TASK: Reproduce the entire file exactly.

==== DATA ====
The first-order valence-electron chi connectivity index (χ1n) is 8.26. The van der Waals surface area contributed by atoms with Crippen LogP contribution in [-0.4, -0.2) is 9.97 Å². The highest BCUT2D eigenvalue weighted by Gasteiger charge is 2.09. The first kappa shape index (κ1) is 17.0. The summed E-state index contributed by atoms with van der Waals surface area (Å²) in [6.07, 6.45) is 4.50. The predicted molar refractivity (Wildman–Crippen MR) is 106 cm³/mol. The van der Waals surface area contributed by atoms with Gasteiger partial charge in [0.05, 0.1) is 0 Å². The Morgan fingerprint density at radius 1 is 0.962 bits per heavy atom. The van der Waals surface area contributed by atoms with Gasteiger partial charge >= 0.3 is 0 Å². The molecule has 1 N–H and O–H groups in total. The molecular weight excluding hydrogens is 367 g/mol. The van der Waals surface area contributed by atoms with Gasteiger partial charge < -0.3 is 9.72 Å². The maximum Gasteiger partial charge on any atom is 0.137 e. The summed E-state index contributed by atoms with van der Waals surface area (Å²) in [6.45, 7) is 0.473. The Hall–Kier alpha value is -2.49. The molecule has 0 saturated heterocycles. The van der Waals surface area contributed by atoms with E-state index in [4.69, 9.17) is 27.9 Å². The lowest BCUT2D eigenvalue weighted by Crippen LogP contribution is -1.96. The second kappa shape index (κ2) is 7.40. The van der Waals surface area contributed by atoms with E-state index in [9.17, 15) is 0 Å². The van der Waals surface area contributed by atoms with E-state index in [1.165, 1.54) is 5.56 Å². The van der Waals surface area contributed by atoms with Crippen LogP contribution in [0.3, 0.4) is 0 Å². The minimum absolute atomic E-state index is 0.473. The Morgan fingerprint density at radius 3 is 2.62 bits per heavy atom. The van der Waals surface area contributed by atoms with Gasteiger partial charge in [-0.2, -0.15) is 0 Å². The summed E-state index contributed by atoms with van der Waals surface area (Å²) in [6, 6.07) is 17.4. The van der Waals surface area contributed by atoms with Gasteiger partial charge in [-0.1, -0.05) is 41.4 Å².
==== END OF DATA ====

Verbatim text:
The first-order valence-electron chi connectivity index (χ1n) is 8.26. The van der Waals surface area contributed by atoms with Crippen LogP contribution in [-0.4, -0.2) is 9.97 Å². The highest BCUT2D eigenvalue weighted by Gasteiger charge is 2.09. The first kappa shape index (κ1) is 17.0. The summed E-state index contributed by atoms with van der Waals surface area (Å²) in [6.07, 6.45) is 4.50. The predicted molar refractivity (Wildman–Crippen MR) is 106 cm³/mol. The van der Waals surface area contributed by atoms with Gasteiger partial charge in [0.05, 0.1) is 0 Å². The Morgan fingerprint density at radius 1 is 0.962 bits per heavy atom. The van der Waals surface area contributed by atoms with Gasteiger partial charge >= 0.3 is 0 Å². The molecule has 1 N–H and O–H groups in total. The molecular weight excluding hydrogens is 367 g/mol. The van der Waals surface area contributed by atoms with Gasteiger partial charge < -0.3 is 9.72 Å². The maximum Gasteiger partial charge on any atom is 0.137 e. The summed E-state index contributed by atoms with van der Waals surface area (Å²) in [6.45, 7) is 0.473. The Hall–Kier alpha value is -2.49. The molecule has 0 saturated heterocycles. The van der Waals surface area contributed by atoms with E-state index in [4.69, 9.17) is 27.9 Å². The lowest BCUT2D eigenvalue weighted by Crippen LogP contribution is -1.96. The second kappa shape index (κ2) is 7.40. The van der Waals surface area contributed by atoms with E-state index in [9.17, 15) is 0 Å². The van der Waals surface area contributed by atoms with E-state index in [1.165, 1.54) is 5.56 Å². The van der Waals surface area contributed by atoms with Crippen LogP contribution in [0.3, 0.4) is 0 Å². The minimum absolute atomic E-state index is 0.473. The Morgan fingerprint density at radius 3 is 2.62 bits per heavy atom. The van der Waals surface area contributed by atoms with Gasteiger partial charge in [-0.2, -0.15) is 0 Å². The summed E-state index contributed by atoms with van der Waals surface area (Å²) in [6, 6.07) is 17.4. The van der Waals surface area contributed by atoms with Gasteiger partial charge in [-0.1, -0.05) is 41.4 Å².